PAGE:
we are inevitably reminded of the phrase . . . that it is easier to imagine the end of the world than it is to imagine the end of capitalism. That slogan captures precisely what I mean by ‘capitalist realism’: the widespread sense that not only is capitalism the only viable political and economic system, but also that it is now impossible to even imagine a coherent alternative to it. Once, dystopian films and novels were exercises in such acts of imagination - the disasters they depicted acting as a narrative pretext for the emergence of different ways of living …
Mark Fisher
Capitalist Realism

Forget everything you've been taught.
Start by dreaming.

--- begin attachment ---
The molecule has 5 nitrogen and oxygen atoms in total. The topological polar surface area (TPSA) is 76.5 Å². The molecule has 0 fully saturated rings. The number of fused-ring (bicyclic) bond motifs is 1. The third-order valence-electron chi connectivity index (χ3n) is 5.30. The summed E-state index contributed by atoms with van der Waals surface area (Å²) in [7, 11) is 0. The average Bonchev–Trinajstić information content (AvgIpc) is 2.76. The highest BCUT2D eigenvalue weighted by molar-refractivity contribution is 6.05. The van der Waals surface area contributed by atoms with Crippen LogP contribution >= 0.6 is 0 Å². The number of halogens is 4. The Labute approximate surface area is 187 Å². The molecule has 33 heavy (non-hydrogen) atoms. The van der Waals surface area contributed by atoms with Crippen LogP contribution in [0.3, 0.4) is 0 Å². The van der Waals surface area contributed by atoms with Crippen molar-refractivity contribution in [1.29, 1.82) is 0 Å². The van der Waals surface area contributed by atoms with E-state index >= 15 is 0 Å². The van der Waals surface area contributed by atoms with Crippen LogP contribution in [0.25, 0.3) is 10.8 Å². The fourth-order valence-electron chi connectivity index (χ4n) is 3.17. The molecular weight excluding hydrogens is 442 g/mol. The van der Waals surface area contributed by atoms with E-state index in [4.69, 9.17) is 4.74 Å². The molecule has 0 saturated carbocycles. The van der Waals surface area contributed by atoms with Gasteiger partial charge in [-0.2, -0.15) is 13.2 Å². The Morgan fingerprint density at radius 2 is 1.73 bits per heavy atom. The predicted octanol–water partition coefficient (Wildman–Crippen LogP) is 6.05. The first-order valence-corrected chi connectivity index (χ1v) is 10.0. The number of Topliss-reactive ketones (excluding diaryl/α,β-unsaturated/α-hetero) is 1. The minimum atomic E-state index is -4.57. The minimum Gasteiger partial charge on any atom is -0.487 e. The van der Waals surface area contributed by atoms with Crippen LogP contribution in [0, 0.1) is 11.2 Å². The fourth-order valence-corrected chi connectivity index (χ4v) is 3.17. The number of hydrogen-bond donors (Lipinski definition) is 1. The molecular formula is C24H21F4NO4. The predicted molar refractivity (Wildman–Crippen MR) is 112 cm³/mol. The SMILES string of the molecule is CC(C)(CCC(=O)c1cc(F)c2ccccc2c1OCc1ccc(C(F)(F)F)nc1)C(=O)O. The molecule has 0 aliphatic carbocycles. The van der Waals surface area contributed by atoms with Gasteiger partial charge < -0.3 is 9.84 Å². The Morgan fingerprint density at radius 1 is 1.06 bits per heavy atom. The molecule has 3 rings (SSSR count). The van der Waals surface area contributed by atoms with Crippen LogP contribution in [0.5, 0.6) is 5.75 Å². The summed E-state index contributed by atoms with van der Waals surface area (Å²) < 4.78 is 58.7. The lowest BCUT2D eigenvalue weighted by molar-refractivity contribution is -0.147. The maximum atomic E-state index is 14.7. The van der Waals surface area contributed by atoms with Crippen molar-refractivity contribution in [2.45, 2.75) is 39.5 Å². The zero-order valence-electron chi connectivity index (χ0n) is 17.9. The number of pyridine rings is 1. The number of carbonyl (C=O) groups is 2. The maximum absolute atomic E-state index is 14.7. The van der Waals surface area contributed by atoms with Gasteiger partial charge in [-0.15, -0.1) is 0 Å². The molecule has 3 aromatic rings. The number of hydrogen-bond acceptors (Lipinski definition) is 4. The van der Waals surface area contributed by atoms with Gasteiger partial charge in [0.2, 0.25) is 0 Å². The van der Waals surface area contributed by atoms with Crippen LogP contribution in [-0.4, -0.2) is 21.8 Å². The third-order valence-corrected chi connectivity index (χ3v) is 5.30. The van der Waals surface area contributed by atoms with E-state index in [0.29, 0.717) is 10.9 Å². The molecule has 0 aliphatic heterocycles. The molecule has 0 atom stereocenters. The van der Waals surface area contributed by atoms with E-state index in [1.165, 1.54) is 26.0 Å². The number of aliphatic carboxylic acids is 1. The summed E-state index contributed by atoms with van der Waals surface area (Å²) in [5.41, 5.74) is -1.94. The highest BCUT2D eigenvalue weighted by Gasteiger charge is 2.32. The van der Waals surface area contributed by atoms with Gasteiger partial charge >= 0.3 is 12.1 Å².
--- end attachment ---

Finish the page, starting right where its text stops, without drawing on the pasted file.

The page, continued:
This is the website for Dr. Thomas’ Contemporary Culture course (HUM 415) for Fall 2013.  This version of the course is organized under the rubric of imagining the political. If you have no idea what that is, or means, you’re not alone. A quick glance at our current cultural landscape confirms that thinking imaginatively or even differently about the political–or even considering the disastrous ruins of our present political imaginary–is something seemingly banished from our everyday lives.  As someone once said: it’s easier for us to imagine the end of the world than it is for us to imagine the end of capitalism. So, just what kind of system do we have where so much energy is expended on preventing us from even thinking about, let alone imagining, any alternatives to what currently exists? This course poses these and other questions at the intersection of thought, aesthetics, and politics. Rather than definitively answer these questions, the course is intended as a guided study of this problematic in areas as diverse as time, education, and work, and through the example and study of diverse forms, such as psychedelic children’s music, 8-track tapes, vintage mopeds (and other forms of “repairing in order to create”), yarn bombing, file sharing, afro-futurism, science fiction and horror films, the Situationist International, the psychogeography of urban fruit, and contemporary theory and philosophy